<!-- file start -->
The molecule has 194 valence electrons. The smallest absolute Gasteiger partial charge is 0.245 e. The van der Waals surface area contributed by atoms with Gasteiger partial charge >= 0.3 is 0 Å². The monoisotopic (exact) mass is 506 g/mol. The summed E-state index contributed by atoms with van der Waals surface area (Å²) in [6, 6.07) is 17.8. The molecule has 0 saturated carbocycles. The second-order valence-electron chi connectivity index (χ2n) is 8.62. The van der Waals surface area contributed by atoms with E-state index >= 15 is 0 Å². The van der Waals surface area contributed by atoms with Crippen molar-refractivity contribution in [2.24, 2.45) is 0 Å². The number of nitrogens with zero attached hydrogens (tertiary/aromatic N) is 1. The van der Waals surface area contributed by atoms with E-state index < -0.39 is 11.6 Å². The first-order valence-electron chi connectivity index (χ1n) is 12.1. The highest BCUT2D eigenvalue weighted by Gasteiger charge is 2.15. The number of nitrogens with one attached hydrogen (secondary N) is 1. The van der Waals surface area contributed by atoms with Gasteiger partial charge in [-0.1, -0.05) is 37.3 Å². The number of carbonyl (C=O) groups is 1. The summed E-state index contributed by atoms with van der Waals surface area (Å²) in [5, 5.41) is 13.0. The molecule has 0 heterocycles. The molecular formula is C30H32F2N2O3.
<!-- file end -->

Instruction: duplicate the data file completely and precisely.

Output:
The molecule has 194 valence electrons. The smallest absolute Gasteiger partial charge is 0.245 e. The van der Waals surface area contributed by atoms with Gasteiger partial charge >= 0.3 is 0 Å². The monoisotopic (exact) mass is 506 g/mol. The summed E-state index contributed by atoms with van der Waals surface area (Å²) in [6, 6.07) is 17.8. The molecule has 0 saturated carbocycles. The second-order valence-electron chi connectivity index (χ2n) is 8.62. The van der Waals surface area contributed by atoms with E-state index >= 15 is 0 Å². The van der Waals surface area contributed by atoms with Crippen molar-refractivity contribution in [2.24, 2.45) is 0 Å². The number of nitrogens with zero attached hydrogens (tertiary/aromatic N) is 1. The van der Waals surface area contributed by atoms with E-state index < -0.39 is 11.6 Å². The first-order valence-electron chi connectivity index (χ1n) is 12.1. The highest BCUT2D eigenvalue weighted by Gasteiger charge is 2.15. The number of nitrogens with one attached hydrogen (secondary N) is 1. The van der Waals surface area contributed by atoms with Gasteiger partial charge in [-0.1, -0.05) is 37.3 Å². The number of carbonyl (C=O) groups is 1. The summed E-state index contributed by atoms with van der Waals surface area (Å²) in [5, 5.41) is 13.0. The molecule has 0 heterocycles. The molecular formula is C30H32F2N2O3.